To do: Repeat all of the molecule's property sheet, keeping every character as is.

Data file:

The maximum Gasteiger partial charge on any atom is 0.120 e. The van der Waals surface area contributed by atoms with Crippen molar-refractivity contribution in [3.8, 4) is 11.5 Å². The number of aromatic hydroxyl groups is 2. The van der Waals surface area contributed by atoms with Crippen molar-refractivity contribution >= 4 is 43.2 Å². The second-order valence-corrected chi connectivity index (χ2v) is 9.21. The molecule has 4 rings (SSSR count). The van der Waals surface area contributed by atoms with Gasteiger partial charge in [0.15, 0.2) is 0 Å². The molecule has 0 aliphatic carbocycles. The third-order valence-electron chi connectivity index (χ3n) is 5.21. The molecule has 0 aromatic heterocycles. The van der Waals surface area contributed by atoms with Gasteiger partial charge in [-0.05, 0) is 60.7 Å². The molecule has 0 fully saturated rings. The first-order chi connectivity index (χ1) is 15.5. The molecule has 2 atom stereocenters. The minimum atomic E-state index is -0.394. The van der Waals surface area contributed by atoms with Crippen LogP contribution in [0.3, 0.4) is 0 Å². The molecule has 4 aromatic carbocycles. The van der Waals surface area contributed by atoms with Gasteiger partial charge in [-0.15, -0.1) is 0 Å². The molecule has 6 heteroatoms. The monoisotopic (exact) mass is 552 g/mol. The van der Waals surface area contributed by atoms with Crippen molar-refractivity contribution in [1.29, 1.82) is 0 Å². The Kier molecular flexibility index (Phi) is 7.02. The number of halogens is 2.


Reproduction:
The maximum Gasteiger partial charge on any atom is 0.120 e. The van der Waals surface area contributed by atoms with Crippen molar-refractivity contribution in [3.8, 4) is 11.5 Å². The number of aromatic hydroxyl groups is 2. The van der Waals surface area contributed by atoms with Crippen molar-refractivity contribution >= 4 is 43.2 Å². The second-order valence-corrected chi connectivity index (χ2v) is 9.21. The molecule has 4 rings (SSSR count). The van der Waals surface area contributed by atoms with Gasteiger partial charge in [0.15, 0.2) is 0 Å². The molecule has 0 aliphatic carbocycles. The third-order valence-electron chi connectivity index (χ3n) is 5.21. The molecule has 0 aromatic heterocycles. The van der Waals surface area contributed by atoms with Gasteiger partial charge in [-0.05, 0) is 60.7 Å². The molecule has 0 fully saturated rings. The first-order chi connectivity index (χ1) is 15.5. The molecule has 2 atom stereocenters. The minimum atomic E-state index is -0.394. The van der Waals surface area contributed by atoms with Crippen LogP contribution in [0.3, 0.4) is 0 Å². The molecule has 4 aromatic carbocycles. The van der Waals surface area contributed by atoms with Gasteiger partial charge in [-0.15, -0.1) is 0 Å². The molecule has 6 heteroatoms. The monoisotopic (exact) mass is 552 g/mol. The van der Waals surface area contributed by atoms with Crippen molar-refractivity contribution in [1.29, 1.82) is 0 Å². The Kier molecular flexibility index (Phi) is 7.02. The number of halogens is 2.